Mary Elizabeth Winstead has been on the edge of the A-list for more than a decade.
After steady TV roles in her teens she broke through on the big screen thanks to Quentin Tarantino’s Death Proof. Since then she’s juggled big blockbusters that have left her short-changed (the latter Die Hard sequels, The Thing prequel) and challenging indie fare.
On the latter front she played an alcoholic opposite Aaron Paul in Smashed, a lawyer trying to piece her life back together after her husband abruptly leaves in Alex Of Venice, and a young women undergoing cult deprogramming in Faults.
Winstead was outstanding in all three – Smashed’s heartbreaking AA speech leaves a lasting mark – but all of them flew completely under the radar. That won’t be a problem for her latest film 10 Cloverfield Lane, a quasi-sequel to the JJ Abrams-produced monster hit.
Here Winstead plays Michelle who, after a messy split from her fiancé, drives into the night and doesn’t look back. Flipped off the road by a trucker, she’s taken hostage by John Goodman’s sinister-as-hell survivalist Howard. According to him, the world outside has ended, the air contaminated and leaving the tight confines of his bunker isn’t an option.
The film is a strange mix of indie and blockbuster; it starts as an excruciatingly tense thriller before morphing into something much grander (think the original Cloverfield and Abrams’s Super 8). This is perfect for Winstead, offering her a serious acting test opposite Goodman while putting her in a wide-appeal crowd-pleaser.
“I’ve learned and done a lot of growing as I’ve gone on,” she tells Loaded of her career so far. “Now I’ve got to the point where I’m really drawn to characters who are trying to make life work, being active.
“Michelle encompasses that in a really big way – I don’t want to play characters who are passive and aren’t doing something to drive their own story.”
She dug into the part by reading 3,096 Days by Natascha Kampusch, the Austrian women who spent eight years in captivity.
Beyond that, she wanted to trust her instincts on set. “There wasn’t much I could do,” she says. “This was one of the roles where I just had to be put in that situation.”
There are similarities between her character’s plight and Brie Larson in Room. Both women are held against their will by cruel captors, and ironically both actresses starred in 2010’s cult favourite Scott Pilgrim vs The World.
“Room was a book that I read and loved,” she says.“I did think it would be kind of funny because Room would be coming out around the same time, it’s a funny coincidence. This is such a hybrid of genres, I think it sets itself apart.”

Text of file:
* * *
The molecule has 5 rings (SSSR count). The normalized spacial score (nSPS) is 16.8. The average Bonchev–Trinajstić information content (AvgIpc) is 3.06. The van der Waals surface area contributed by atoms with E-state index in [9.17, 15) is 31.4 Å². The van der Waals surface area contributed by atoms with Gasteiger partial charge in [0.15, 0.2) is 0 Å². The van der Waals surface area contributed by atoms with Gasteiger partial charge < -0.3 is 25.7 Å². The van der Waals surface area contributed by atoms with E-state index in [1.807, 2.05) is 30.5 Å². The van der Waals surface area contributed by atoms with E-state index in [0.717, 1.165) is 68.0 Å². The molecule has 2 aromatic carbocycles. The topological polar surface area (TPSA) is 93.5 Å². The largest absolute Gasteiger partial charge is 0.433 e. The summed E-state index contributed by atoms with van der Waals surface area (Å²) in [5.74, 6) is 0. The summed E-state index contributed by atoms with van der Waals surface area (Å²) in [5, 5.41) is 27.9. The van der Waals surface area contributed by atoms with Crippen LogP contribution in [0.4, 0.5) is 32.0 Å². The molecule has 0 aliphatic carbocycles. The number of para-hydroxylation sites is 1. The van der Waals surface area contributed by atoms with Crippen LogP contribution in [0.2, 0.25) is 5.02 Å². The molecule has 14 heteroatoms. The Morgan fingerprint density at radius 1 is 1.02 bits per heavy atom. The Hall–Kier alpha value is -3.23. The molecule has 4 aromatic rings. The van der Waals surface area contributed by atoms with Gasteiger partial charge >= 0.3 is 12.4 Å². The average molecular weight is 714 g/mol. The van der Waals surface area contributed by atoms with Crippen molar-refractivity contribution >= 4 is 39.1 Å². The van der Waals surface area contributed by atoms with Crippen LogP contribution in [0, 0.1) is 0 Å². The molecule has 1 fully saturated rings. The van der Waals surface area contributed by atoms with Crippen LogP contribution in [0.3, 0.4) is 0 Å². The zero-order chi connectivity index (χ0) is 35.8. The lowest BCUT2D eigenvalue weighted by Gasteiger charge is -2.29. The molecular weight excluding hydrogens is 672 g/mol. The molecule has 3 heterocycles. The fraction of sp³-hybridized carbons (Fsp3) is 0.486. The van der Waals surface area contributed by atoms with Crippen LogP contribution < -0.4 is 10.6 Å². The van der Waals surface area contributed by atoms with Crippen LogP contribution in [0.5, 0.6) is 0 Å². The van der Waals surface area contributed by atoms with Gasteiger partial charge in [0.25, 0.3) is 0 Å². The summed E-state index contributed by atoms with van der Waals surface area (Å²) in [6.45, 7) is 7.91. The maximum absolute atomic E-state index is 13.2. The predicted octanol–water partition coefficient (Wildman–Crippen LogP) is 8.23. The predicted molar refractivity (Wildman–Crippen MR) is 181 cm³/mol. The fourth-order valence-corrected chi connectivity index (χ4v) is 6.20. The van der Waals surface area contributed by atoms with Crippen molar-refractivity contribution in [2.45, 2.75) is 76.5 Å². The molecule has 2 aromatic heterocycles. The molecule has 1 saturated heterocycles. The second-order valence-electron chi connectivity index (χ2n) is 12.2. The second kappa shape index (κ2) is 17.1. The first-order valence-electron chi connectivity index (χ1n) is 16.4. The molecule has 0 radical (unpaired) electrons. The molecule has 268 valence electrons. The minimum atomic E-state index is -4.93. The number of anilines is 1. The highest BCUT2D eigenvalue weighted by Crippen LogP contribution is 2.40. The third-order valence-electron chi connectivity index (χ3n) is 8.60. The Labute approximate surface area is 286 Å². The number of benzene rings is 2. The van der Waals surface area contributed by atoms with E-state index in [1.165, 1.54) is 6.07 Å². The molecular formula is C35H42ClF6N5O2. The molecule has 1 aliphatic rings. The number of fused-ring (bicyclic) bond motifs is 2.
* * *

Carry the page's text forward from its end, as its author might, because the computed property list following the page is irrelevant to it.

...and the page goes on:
How would she describe 10 Cloverfield Lane? “This is drama, thriller, horror, suspense, sci-fi. You get a little bit of everything. That’s true entertainment for me.”
The original Cloverfield’s creative trio – JJ Abrams, Matt Reeves and Drew Goddard – all return to produce the follow-up, but this time directing chores fall to newcomer Dan Trachtenberg.
Still, secrecy levels on set were extreme. The film was originally titled Valencia and was based on a low-budget script about an abduction. It was only late in the day that Abrams and his Bad Robot production team moulded it into something Cloverfield-related.
“I don’t want to play characters who are passive and aren’t doing something to drive their own story.”
Even during shooting Winstead wasn’t entirely sure how it played into the 2008 film.
“I didn’t know that it was going to be connected with the title, I knew that it was being talked about on set as being in the same sphere as Cloverfield and we were trying to achieve a similar thing to what Cloverfield did,” she says.
“When we were shooting it we were in such a bubble of making the movie it really wasn’t hard to keep it a secret,” she says. “It was a different title then and it starred John Goodman. I just said that and nobody pressed me on it.”
Abrams wasn’t present on set during the making of the new Cloverfield (Star Wars kept him busy), but Winstead is full of praise for her long-distance producer.
“A lot of what this movie became was because of JJ – the earlier scripts, what it was crafted into was because of JJ’s ideas and thoughts,” she explains.
Winstead jokes that she didn’t go into the Cloverfield meeting with Abrams expecting to nab a role in Star Wars. Maybe in the future?
“I wasn’t go in with any false presumptions. I knew the project I was going in for before I met him,” she says. “I’m leaving that open on the table, I won’t close that [Star Wars] door!”
Michelle is very much in the mould of Abrams’s previous leading ladies. See Keri Russell in Felicity, Jennifer Garner’s slick spy in Alias and Daisy Ridley’s Force-wielding Rey in Star Wars.
Film geeks will also see shades of Sigourney Weaver’s Ripley in Alien as the film twists into science fiction in the final act.
“What I liked about the character was that she could’ve been a man or a woman, it didn’t really matter,” Winstead says. “Of course, the dynamic of the reasons why Howard wants her there, being a woman plays into that in a very clear way you can’t really get around.
“The way she acquits herself and the way she behaves, she’s doing what any of us would do. I liked that about her. It didn’t feel like it was this stereotypical thing that happened to her so that she could cry, find her inner strength, be this fragile flower that blooms into a woman. She was just a regular girl trying to survive this situation.”
And survive it she does, ending in a way that’s tailor made for a sequel. If there is one, Winstead wants in.
“I would love to see the next chapter for her if that’s a possibility. You never know what’s within the real of reason – I would love to if we got the opportunity,” she says.